A collaborative effort between VA Tech and the NWS Blacksburg office, funded by the GOES-R program, studied the potential utility of total lightning data (from Earth Networks Inc) in weak shear storms over the Central Appalachian region. Recently, a summary of this work was published in the NWA Journal of Operational Meteorology. VT graduate student Paul Miller, now a PhD candidate at the University of Georgia, is the lead author. The title and abstract are below, and you can find the article here:
Essentially, while there is certainly promise in using total flash rates and trends in diagnosing the severe potential for these weak shear (often known as “single cell” or “pulse” storms), a 2-sigma lightning “jump” (as defined in previous research) proved not to be a practical algorithm due mainly to a very high false alarm. Differences in how storms are defined (i.e., radar vs. lightning clusters), the actual detection network, geographic region, as well as environment and storm mode, may all determine the effectiveness of any future algorithm designed to use flash counts and trends to better anticipate severe potential.
Article title and abstract:
Single-cell Thunderstorm Severity: Examples from the Central Appalachians Region
Paul W. Miller1, Andrew W. Ellis2, and Stephen J. Keighton3
1University of Georgia, Athens, Georgia
2Virginia Tech, Blacksburg, Virginia
3NOAA/NWS, Blacksburg, Virginia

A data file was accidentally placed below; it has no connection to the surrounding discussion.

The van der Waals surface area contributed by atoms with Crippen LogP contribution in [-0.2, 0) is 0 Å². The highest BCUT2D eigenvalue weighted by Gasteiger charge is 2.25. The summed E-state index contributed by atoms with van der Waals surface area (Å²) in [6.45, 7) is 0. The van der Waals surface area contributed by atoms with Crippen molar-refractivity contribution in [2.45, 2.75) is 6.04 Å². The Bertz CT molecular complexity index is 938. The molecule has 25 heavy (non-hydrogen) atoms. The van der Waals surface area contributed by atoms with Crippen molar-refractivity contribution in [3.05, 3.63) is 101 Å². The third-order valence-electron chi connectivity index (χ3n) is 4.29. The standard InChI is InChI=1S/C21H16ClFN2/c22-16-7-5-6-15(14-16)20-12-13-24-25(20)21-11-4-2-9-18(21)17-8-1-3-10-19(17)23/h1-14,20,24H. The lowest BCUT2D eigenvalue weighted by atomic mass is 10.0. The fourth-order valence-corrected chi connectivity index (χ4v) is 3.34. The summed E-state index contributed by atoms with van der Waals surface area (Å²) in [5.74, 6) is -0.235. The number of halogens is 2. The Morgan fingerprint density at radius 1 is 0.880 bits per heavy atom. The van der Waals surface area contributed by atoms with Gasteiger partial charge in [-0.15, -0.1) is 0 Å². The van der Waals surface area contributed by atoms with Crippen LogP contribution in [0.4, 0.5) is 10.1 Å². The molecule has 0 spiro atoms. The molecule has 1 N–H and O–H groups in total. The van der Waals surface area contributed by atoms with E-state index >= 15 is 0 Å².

The performance of a total lightning jump algorithm for guiding severe thunderstorm warnings within a weakly sheared environment was investigated using data from the Earth Networks Total Lightning Network. Total lightning observations from two summers for a study domain within the central Appalachian Mountains region were clustered into likely thunderstorms using single-linkage clustering. The spatial and temporal characteristics of each flash cluster were evaluated and used to assign a “storm index” (SI) score to each cluster. Small, short-lived, slow-moving, circular clusters—consistent with single-cell thunderstorms—were given large SI scores, and large, long-lived, fast-moving, linear clusters—inconsistent with the single-cell mode—received smaller SI scores. Statistical testing revealed that days with a simple majority of lightning-defined (LD) single-cell storms possessed significantly weaker 0–6-km wind shear than days with a majority of non-single-cell storms. After classifying 470 clusters as either LD single-cell or multicell/supercell, the 2σ lightning jump algorithm was applied to the flashes associated with each cluster. Total lightning jumps identified by the algorithm were aligned with severe weather report data to evaluate the accuracy of the algorithm. Although probability of detection values for both categories compared well to previous studies, false alarm rates were significantly larger than previously documented. The algorithm performed unsatisfactorily among the LD single-cell and multicell/supercell storms studied, and its performance deteriorated further when applied to a subset of storms most clearly defined as single-cell. However, severe LD storms demonstrated greater flash rates, a promising characteristic for future lightning-based warning tools.